April 20, 2012

For Wheat and Rice, CO2 is Nice

Filed under: Adaptation, Plants

We have written about the biological benefits of elevated temperatures and atmospheric CO2 levels hundreds of times, and we will never run out of new material! Evidence the results of two recent article showing how CO2 improves the yield of wheat and the competitiveness of rice.

A team of seven scientists from various agencies in China began their article noting “In the past 100 years, the mean surface temperature in China has increased by 0.4–0.6ºC, and it is expected that the average surface temperature in western China will rise by 1.7ºC in the next 30 years and by 2.2ºC over the next 50 years.” Furthermore, Xiao et al. report “The annual mean rainfall decreased by about 60 mm [~2.4 in.] from the 1950s to the 1990s in semiarid regions of China, and a loss of soil moisture through evaporation increased 35–45 mm [~1.5 in.] due to the temperature increase. The rainfall and available soil moisture throughout the entire growing stage of the crops was about 100 mm [~4 in.] lower in the 1990s than in the 1950s. As a result, concerns about the vulnerability of agricultural production to climate change are increasing. For example, it is likely that evaporation will increase and soil moisture will decline in many regions as the temperature increases.” If that is not enough bad news, they state “There is now strong evidence that overall crop yields will decrease by 5–10% in China by 2030 as a result of climatic changes, and that the yields of wheat, rice and maize will be greatly reduced.”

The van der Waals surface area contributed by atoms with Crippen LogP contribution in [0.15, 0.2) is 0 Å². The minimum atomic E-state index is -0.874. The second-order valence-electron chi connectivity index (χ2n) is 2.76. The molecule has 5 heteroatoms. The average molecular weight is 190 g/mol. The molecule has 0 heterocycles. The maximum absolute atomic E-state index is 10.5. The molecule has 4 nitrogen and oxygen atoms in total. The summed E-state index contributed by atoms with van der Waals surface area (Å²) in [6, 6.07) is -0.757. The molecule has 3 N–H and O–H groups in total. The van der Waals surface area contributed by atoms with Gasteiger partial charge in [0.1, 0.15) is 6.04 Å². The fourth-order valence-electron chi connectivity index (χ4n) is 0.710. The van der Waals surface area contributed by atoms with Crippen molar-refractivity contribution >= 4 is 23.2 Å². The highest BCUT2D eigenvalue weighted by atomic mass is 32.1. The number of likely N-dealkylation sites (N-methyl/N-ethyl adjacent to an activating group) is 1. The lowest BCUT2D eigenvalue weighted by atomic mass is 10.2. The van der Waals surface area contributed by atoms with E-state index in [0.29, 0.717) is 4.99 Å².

But, then, quite importantly, they add “The impact of future climate change on crop production has been widely predicted by modeling the interaction between crops and climate change; however, few observations of the impacts of climate change on crop production have been reported.” [emphasis added]

Xiao and colleagues from the Institute of Arid Meteorology of the China Meteorological Administration set out to help remedy this deficiency.

And were they ever in for a surprise.

Xiao et al. grew wheat in China at several different relatively high elevation sites (1,798 m at Tongwei and 2,351 m at LuLu Mountain), and the artificially increased the temperature up to 2.2ºC. At the Tonwei site, the elevated temperatures increased grain output by over 3% and by up to 6% at LuLu Mountain. Not surprisingly, they write “These findings indicate that an increase in temperature will improve the winter wheat yield at two different altitudes.”

That finding certainly runs counter to the pre-existing model-based expectations!

And that’s not all. Xiao and team note “The results of this study revealed that a 0.6–2.2°C increase in temperature improved the water use efficiency (WUE) of winter wheat plants at both elevations evaluated.” More good news!

And when they consider the effect of CO2, things get even better.

They summarize their thoughts on CO2 with “Model projections have suggested that, although increased temperature and decreased soil moisture will reduce global crop yields by 2050, the direct fertilization effect of rising CO2 will offset these losses.”